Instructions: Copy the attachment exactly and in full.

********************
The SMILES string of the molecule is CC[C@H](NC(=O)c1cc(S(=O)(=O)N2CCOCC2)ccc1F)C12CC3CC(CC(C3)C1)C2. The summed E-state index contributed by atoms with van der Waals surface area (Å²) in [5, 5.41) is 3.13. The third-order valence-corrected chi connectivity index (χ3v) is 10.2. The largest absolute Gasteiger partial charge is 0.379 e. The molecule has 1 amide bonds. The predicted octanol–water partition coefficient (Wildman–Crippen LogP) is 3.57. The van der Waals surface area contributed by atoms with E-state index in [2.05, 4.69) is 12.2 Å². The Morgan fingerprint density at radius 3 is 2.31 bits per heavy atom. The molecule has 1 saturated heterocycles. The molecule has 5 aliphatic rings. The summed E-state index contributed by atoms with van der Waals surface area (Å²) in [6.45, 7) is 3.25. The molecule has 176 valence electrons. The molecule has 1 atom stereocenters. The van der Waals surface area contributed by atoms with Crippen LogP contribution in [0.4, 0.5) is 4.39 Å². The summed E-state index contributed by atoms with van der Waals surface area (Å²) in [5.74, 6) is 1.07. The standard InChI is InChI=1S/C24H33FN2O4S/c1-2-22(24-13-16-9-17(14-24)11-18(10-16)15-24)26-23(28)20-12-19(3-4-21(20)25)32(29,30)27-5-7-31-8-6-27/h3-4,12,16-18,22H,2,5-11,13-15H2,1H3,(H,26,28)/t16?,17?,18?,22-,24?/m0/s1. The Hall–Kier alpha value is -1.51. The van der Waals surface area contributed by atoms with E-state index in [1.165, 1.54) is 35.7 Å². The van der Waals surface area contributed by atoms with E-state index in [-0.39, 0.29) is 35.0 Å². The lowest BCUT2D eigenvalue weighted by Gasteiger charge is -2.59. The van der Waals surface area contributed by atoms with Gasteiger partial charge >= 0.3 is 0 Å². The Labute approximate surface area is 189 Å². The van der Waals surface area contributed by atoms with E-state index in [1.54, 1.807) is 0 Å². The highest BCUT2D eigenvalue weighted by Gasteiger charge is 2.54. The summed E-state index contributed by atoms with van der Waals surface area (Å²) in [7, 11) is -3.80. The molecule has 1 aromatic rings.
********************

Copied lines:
The SMILES string of the molecule is CC[C@H](NC(=O)c1cc(S(=O)(=O)N2CCOCC2)ccc1F)C12CC3CC(CC(C3)C1)C2. The summed E-state index contributed by atoms with van der Waals surface area (Å²) in [5, 5.41) is 3.13. The third-order valence-corrected chi connectivity index (χ3v) is 10.2. The largest absolute Gasteiger partial charge is 0.379 e. The molecule has 1 amide bonds. The predicted octanol–water partition coefficient (Wildman–Crippen LogP) is 3.57. The van der Waals surface area contributed by atoms with E-state index in [2.05, 4.69) is 12.2 Å². The Morgan fingerprint density at radius 3 is 2.31 bits per heavy atom. The molecule has 1 saturated heterocycles. The molecule has 5 aliphatic rings. The summed E-state index contributed by atoms with van der Waals surface area (Å²) in [6.45, 7) is 3.25. The molecule has 176 valence electrons. The molecule has 1 atom stereocenters. The van der Waals surface area contributed by atoms with Crippen LogP contribution in [0.4, 0.5) is 4.39 Å². The summed E-state index contributed by atoms with van der Waals surface area (Å²) in [5.74, 6) is 1.07. The standard InChI is InChI=1S/C24H33FN2O4S/c1-2-22(24-13-16-9-17(14-24)11-18(10-16)15-24)26-23(28)20-12-19(3-4-21(20)25)32(29,30)27-5-7-31-8-6-27/h3-4,12,16-18,22H,2,5-11,13-15H2,1H3,(H,26,28)/t16?,17?,18?,22-,24?/m0/s1. The Hall–Kier alpha value is -1.51. The van der Waals surface area contributed by atoms with E-state index in [1.165, 1.54) is 35.7 Å². The van der Waals surface area contributed by atoms with E-state index in [-0.39, 0.29) is 35.0 Å². The lowest BCUT2D eigenvalue weighted by Gasteiger charge is -2.59. The van der Waals surface area contributed by atoms with Gasteiger partial charge >= 0.3 is 0 Å². The Labute approximate surface area is 189 Å². The van der Waals surface area contributed by atoms with E-state index in [1.54, 1.807) is 0 Å². The highest BCUT2D eigenvalue weighted by Gasteiger charge is 2.54. The summed E-state index contributed by atoms with van der Waals surface area (Å²) in [7, 11) is -3.80. The molecule has 1 aromatic rings.